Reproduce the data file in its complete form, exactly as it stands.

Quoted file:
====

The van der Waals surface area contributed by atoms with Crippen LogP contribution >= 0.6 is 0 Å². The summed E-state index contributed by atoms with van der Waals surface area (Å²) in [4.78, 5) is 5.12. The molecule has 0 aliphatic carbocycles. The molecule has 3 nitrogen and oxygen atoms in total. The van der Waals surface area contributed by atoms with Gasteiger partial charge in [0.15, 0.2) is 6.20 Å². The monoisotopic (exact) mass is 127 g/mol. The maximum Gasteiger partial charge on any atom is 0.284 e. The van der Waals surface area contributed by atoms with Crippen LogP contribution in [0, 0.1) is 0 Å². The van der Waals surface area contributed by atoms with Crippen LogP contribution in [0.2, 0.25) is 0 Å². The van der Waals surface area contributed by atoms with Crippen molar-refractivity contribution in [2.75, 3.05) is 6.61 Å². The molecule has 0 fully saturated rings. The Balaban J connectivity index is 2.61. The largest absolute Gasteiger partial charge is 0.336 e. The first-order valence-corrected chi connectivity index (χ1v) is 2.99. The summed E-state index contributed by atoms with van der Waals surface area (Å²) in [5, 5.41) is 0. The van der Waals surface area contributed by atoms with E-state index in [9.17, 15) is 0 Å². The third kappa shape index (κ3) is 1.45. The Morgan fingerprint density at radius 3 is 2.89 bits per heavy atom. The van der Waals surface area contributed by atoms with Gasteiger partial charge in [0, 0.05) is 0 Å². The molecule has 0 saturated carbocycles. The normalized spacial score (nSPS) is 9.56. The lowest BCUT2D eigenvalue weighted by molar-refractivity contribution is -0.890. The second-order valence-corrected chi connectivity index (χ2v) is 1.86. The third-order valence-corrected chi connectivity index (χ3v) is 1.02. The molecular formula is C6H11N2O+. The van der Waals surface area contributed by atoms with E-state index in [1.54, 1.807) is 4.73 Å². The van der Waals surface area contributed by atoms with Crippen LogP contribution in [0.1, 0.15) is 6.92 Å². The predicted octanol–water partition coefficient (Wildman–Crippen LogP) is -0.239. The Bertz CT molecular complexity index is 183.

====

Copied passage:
The van der Waals surface area contributed by atoms with Crippen LogP contribution >= 0.6 is 0 Å². The summed E-state index contributed by atoms with van der Waals surface area (Å²) in [4.78, 5) is 5.12. The molecule has 0 aliphatic carbocycles. The molecule has 3 nitrogen and oxygen atoms in total. The van der Waals surface area contributed by atoms with Gasteiger partial charge in [0.15, 0.2) is 6.20 Å². The monoisotopic (exact) mass is 127 g/mol. The maximum Gasteiger partial charge on any atom is 0.284 e. The van der Waals surface area contributed by atoms with Crippen LogP contribution in [0, 0.1) is 0 Å². The van der Waals surface area contributed by atoms with Crippen LogP contribution in [0.2, 0.25) is 0 Å². The van der Waals surface area contributed by atoms with Crippen molar-refractivity contribution in [2.75, 3.05) is 6.61 Å². The molecule has 0 fully saturated rings. The Balaban J connectivity index is 2.61. The largest absolute Gasteiger partial charge is 0.336 e. The first-order valence-corrected chi connectivity index (χ1v) is 2.99. The summed E-state index contributed by atoms with van der Waals surface area (Å²) in [5, 5.41) is 0. The van der Waals surface area contributed by atoms with E-state index in [9.17, 15) is 0 Å². The third kappa shape index (κ3) is 1.45. The Morgan fingerprint density at radius 3 is 2.89 bits per heavy atom. The van der Waals surface area contributed by atoms with Gasteiger partial charge in [0, 0.05) is 0 Å². The molecule has 0 saturated carbocycles. The normalized spacial score (nSPS) is 9.56. The lowest BCUT2D eigenvalue weighted by molar-refractivity contribution is -0.890. The second-order valence-corrected chi connectivity index (χ2v) is 1.86. The third-order valence-corrected chi connectivity index (χ3v) is 1.02. The molecular formula is C6H11N2O+. The van der Waals surface area contributed by atoms with E-state index in [1.54, 1.807) is 4.73 Å². The van der Waals surface area contributed by atoms with Crippen LogP contribution in [0.1, 0.15) is 6.92 Å². The predicted octanol–water partition coefficient (Wildman–Crippen LogP) is -0.239. The Bertz CT molecular complexity index is 183.